BOSTON (CBS) – The Dr. William W. Henderson Inclusion School in Dorchester will be closed again Friday after a principal and another staff member were attacked by a student during dismissal Wednesday afternoon.
When Boston Police arrived at the school, an officer found Upper Campus Principal Patricia Lampron unconscious on the ground being tended to by staff members. She was taken to a hospital for treatment of serious injuries.
According to WBZ-TV I-Team sources, the 61-year-old principal suffered broken ribs and a head injury. She was released from the hospital Thursday and is resting comfortably at home.
Another staff member was allegedly hit as well, but the extent of those injuries isn't known.
A 16-year-old girl was arraigned Thursday in Dorchester Juvenile Court on assault and battery charges.
According to investigators, a staff member approached the student and instructed her to leave the area of the school. The girl then allegedly grabbed Lampron's hair and struck her in the head and face repeatedly with a closed fist.
The student was held on $5,000 bail and ordered to stay away from and have no contact with the victim, stay away from the school, submit to GPS monitoring and remain under home confinement if she is released.
The principal's daughter, MaryKate Lampron, released this statement on behalf of the family:
Today our mother, Patricia Lampron, was violently attacked at school and seriously injured by a student. She was taken to the hospital by ambulance where she is being assessed and treated for her injuries. Anyone who knows her knows how passionate she is about this school, it's students and the Henderson School community. Our primary concern is her health and safety. She will need time and support to recover from her injuries. We expect a full investigation into the circumstances of the assault to assure the safety of all the students, staff and teachers in the Henderson School Community. She wants everyone to know that there is NO place for violence in our schools.
Several students, staff and parents witnessed the attack. But some parents brought their children to school Thursday, unaware of what had happened. Staff ended up telling them that classes were canceled for the day.
"This violent behavior will not be tolerated," Superintendent Brenda Cassellius said in a statement. "I am personally involved and am ensuring we are taking immediate and swift action."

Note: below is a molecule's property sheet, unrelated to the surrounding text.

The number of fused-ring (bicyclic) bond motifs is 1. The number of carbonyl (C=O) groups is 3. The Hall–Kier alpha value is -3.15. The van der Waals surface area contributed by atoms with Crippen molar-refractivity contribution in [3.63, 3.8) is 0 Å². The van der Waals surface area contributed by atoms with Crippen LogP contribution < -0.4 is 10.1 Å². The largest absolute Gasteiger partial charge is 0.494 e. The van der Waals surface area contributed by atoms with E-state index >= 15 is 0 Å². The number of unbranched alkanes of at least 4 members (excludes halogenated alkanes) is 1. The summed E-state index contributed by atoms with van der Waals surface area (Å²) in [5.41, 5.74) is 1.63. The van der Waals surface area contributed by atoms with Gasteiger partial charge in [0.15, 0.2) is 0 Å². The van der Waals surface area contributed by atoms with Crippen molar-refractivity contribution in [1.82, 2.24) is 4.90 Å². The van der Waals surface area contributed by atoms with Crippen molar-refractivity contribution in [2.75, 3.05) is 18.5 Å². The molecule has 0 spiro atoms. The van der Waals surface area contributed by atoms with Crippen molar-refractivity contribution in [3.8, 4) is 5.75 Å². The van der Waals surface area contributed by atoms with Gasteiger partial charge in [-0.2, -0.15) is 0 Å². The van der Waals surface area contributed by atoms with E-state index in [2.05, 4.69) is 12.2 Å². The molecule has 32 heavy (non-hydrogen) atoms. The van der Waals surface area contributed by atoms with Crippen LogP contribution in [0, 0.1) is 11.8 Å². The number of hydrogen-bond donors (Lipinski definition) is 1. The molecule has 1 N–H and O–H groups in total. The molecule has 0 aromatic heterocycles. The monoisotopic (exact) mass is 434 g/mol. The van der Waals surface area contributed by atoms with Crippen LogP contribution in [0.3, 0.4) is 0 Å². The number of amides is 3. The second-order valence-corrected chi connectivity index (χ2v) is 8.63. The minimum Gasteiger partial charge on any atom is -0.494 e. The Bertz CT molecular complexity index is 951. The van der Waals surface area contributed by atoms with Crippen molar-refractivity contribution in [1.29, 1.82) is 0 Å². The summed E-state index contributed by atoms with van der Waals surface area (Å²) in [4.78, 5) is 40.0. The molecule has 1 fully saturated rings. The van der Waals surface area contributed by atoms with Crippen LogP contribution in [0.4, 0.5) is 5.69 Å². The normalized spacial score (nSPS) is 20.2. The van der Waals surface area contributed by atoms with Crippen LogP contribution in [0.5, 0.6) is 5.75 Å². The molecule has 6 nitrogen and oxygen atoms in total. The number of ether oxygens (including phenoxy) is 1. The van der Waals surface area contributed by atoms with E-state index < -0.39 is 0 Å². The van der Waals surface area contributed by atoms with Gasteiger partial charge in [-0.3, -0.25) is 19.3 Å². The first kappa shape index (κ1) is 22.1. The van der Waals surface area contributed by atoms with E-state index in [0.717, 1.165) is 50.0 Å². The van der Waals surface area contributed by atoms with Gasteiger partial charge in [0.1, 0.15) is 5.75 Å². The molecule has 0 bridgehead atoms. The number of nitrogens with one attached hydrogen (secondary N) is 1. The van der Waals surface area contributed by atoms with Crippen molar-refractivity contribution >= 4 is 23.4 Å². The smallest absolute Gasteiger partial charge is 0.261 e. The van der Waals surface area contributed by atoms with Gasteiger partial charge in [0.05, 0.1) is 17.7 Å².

Cassellius said the decision to cancel school was for the utmost caution.
"This incident is disturbing and completely unacceptable," Cassellius said. "We want to be clear: Violence of any kind is not tolerated and will not be tolerated in the Boston Public Schools."
City Councilor Frank Baker met with teachers inside the school Thursday. "This school needs healing, needs to be supported," Baker said. "We in the city need to come up with a way to support not just this school but all our schools."
Students in grades 2-to-12 attend the Upper Campus of the Henderson School.
School will be closed again Friday while they develop a safety plan to bring back students and staff and "stabilize" the learning environment. Cassellius says she'll announce a safety plan by noon on Friday. "Our top priority is the health and safety of our students and we want to make sure faculty is prepared to return," Cassellius said Thursday afternoon.
Although the school will remain closed Friday, the Boston Public Schools crisis team and other support staff will be available to students and teachers.
"Our thoughts are with Principal Lampron and the other staff member who was assaulted. We support the plan to deploy additional counseling support to the Henderson and will continue to advocate for more counseling staff across our schools on a day-to-day basis. We are in active dialogue with the Henderson School community regarding both the incident and the response," Erik Berg, the vice president of Boston Teachers Union said in a statement Thursday.
"While this specific incident remains under investigation, it is important to affirm that educators, parents, students, administrators, and the community are in strong agreement that violence of any kind in our schools is always unacceptable."
Acting Mayor Kim Janey said Thursday the incident is "deeply concerning."
"We need to make to make sure students and school staff can be in school and be in school safely. It's a disappointment and a concerning violent attack," Janey said. "We need to continue to do everything possible to ensure we're addressing trauma which is often the root cause of violence in our schools."
for more features.